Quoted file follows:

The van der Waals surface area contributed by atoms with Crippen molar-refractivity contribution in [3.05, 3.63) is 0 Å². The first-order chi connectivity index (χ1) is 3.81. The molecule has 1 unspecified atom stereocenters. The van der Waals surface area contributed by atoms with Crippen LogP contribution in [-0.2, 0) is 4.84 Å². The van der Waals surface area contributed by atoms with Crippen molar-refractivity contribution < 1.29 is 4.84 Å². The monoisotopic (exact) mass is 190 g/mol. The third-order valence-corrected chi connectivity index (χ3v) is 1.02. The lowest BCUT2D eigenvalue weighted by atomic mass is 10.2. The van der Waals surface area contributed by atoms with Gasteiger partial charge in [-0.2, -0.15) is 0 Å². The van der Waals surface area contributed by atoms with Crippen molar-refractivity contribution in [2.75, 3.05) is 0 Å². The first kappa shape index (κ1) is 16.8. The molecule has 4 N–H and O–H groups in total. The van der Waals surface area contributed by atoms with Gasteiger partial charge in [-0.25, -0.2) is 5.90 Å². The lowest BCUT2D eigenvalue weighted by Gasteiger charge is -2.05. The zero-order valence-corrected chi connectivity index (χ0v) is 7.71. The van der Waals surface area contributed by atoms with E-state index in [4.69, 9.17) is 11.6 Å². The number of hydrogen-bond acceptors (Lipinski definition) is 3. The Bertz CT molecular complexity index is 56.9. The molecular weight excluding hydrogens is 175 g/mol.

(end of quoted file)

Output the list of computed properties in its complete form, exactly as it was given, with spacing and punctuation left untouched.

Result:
The van der Waals surface area contributed by atoms with Crippen molar-refractivity contribution in [3.05, 3.63) is 0 Å². The first-order chi connectivity index (χ1) is 3.81. The molecule has 1 unspecified atom stereocenters. The van der Waals surface area contributed by atoms with Crippen LogP contribution in [-0.2, 0) is 4.84 Å². The van der Waals surface area contributed by atoms with Crippen molar-refractivity contribution < 1.29 is 4.84 Å². The monoisotopic (exact) mass is 190 g/mol. The third-order valence-corrected chi connectivity index (χ3v) is 1.02. The lowest BCUT2D eigenvalue weighted by atomic mass is 10.2. The van der Waals surface area contributed by atoms with Gasteiger partial charge in [-0.2, -0.15) is 0 Å². The van der Waals surface area contributed by atoms with Crippen molar-refractivity contribution in [2.75, 3.05) is 0 Å². The first kappa shape index (κ1) is 16.8. The molecule has 4 N–H and O–H groups in total. The van der Waals surface area contributed by atoms with Gasteiger partial charge in [-0.25, -0.2) is 5.90 Å². The lowest BCUT2D eigenvalue weighted by Gasteiger charge is -2.05. The zero-order valence-corrected chi connectivity index (χ0v) is 7.71. The van der Waals surface area contributed by atoms with E-state index in [4.69, 9.17) is 11.6 Å². The number of hydrogen-bond acceptors (Lipinski definition) is 3. The Bertz CT molecular complexity index is 56.9. The molecular weight excluding hydrogens is 175 g/mol.